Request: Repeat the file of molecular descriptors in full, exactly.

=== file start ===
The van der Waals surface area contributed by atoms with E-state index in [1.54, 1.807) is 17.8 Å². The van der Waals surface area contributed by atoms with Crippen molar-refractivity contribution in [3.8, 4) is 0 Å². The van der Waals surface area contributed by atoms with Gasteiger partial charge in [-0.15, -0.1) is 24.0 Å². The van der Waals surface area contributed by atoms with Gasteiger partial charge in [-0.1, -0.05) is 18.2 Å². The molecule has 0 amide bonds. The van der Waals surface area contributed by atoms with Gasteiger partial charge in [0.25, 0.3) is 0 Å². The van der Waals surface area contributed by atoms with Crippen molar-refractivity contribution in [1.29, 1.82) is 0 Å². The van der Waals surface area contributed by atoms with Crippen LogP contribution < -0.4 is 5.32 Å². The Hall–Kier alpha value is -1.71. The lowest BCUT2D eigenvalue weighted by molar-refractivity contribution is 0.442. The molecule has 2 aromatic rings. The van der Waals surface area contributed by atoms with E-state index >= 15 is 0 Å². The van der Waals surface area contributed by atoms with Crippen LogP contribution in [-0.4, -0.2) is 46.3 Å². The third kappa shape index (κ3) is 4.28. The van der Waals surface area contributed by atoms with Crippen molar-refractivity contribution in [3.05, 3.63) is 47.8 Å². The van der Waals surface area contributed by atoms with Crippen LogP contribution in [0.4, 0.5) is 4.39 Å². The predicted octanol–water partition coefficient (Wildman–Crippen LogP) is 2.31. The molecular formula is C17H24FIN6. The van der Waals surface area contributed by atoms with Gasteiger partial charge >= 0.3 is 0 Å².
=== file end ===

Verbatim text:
The van der Waals surface area contributed by atoms with E-state index in [1.54, 1.807) is 17.8 Å². The van der Waals surface area contributed by atoms with Crippen molar-refractivity contribution in [3.8, 4) is 0 Å². The van der Waals surface area contributed by atoms with Gasteiger partial charge in [-0.15, -0.1) is 24.0 Å². The van der Waals surface area contributed by atoms with Gasteiger partial charge in [-0.1, -0.05) is 18.2 Å². The molecule has 0 amide bonds. The van der Waals surface area contributed by atoms with Gasteiger partial charge in [0.25, 0.3) is 0 Å². The van der Waals surface area contributed by atoms with Crippen molar-refractivity contribution in [1.29, 1.82) is 0 Å². The van der Waals surface area contributed by atoms with Crippen LogP contribution < -0.4 is 5.32 Å². The Hall–Kier alpha value is -1.71. The lowest BCUT2D eigenvalue weighted by molar-refractivity contribution is 0.442. The molecule has 2 aromatic rings. The van der Waals surface area contributed by atoms with E-state index >= 15 is 0 Å². The van der Waals surface area contributed by atoms with Crippen LogP contribution in [-0.4, -0.2) is 46.3 Å². The third kappa shape index (κ3) is 4.28. The van der Waals surface area contributed by atoms with Crippen molar-refractivity contribution in [3.05, 3.63) is 47.8 Å². The van der Waals surface area contributed by atoms with Crippen LogP contribution in [0.4, 0.5) is 4.39 Å². The predicted octanol–water partition coefficient (Wildman–Crippen LogP) is 2.31. The molecular formula is C17H24FIN6. The van der Waals surface area contributed by atoms with Gasteiger partial charge >= 0.3 is 0 Å².